The exhibition looks at the summer of 1814, when Europe celebrated peace after the Treaty of Paris following the fall of Napoleon.
Among the pieces in the exhibition are ceramics, jewellery and fashion items, with the prints displayed in a small satellite show in the gallery’s Breakfast room.
We love the pink of Laura Knight’s Waterloo 1815 print – the result of an exploration into the uniforms worn by soldiers fighting the Battle of Waterloo.
Knight says, ‘The Napoleonic period is a huge subject of which I have only touched the surface, but the uniforms stood out immediately for me as highly decorative, theatrical and impractical, reflecting the many ways in which these wars were choreographed, staged and played out’.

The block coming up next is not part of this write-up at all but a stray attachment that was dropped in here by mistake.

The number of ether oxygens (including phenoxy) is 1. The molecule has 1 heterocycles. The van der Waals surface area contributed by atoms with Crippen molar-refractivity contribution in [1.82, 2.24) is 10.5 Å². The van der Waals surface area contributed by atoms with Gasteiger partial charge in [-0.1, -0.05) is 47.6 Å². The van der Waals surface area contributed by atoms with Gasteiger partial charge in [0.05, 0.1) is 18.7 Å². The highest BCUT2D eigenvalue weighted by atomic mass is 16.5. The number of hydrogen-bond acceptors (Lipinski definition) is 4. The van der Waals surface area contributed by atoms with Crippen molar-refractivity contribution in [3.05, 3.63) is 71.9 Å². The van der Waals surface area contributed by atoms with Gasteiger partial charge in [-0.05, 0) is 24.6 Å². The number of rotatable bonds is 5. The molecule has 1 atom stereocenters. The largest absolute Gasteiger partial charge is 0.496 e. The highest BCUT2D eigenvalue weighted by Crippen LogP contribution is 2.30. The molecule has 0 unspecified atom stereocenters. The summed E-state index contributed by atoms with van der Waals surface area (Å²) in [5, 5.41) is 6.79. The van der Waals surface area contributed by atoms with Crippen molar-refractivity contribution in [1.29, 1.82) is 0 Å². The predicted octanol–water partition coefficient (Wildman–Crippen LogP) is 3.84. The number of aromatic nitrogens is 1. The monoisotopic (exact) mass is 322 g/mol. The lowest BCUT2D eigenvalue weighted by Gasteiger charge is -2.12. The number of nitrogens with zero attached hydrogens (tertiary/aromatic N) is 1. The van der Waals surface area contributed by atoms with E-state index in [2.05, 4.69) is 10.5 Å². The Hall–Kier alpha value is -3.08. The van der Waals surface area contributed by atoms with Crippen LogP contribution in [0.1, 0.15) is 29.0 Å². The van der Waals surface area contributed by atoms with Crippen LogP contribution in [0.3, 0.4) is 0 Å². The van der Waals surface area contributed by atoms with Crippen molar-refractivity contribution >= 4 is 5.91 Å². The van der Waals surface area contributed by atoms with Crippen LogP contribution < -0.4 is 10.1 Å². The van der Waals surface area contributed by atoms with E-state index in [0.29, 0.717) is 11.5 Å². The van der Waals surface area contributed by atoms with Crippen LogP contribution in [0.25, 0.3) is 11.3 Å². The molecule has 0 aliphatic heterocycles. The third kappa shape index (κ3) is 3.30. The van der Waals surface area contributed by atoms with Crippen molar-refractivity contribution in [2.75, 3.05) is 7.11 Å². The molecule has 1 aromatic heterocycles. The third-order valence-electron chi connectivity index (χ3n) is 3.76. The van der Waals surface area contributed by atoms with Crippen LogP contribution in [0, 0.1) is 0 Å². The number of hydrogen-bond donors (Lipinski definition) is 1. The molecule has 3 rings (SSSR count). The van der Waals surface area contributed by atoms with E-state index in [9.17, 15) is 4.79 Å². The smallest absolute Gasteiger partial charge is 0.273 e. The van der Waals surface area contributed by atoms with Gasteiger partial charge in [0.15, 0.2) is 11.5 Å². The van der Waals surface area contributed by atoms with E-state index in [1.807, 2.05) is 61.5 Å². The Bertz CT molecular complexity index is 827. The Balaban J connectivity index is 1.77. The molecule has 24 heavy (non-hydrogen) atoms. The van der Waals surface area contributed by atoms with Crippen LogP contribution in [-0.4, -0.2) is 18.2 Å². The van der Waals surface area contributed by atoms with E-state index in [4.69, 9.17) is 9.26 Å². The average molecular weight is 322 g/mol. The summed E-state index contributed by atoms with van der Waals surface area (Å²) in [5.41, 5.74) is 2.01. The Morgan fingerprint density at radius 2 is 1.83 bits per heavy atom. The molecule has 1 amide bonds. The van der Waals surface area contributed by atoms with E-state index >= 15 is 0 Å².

Alice Pattulo’s work is similarly bright, showing a mixture of trinkets and objects from around the time of the end of the war that acted as celebratory souvenirs to mark the outbreak of peace.
She says, ‘I thought it would be interesting to record these as a print, which in itself can become a souvenir of this exhibition.’
The Modus Vivendi print (shown at the top of the story) was created by Adam Dant and Jean-Baptiste Marot, and features images inspired by modern stereotypes of England and France.
The prints are available to buy online at http://shop.soane.org/ or from the Sir John Soane’s Museum, 13 Lincoln’s Inn Fields, London WC2A 3BP.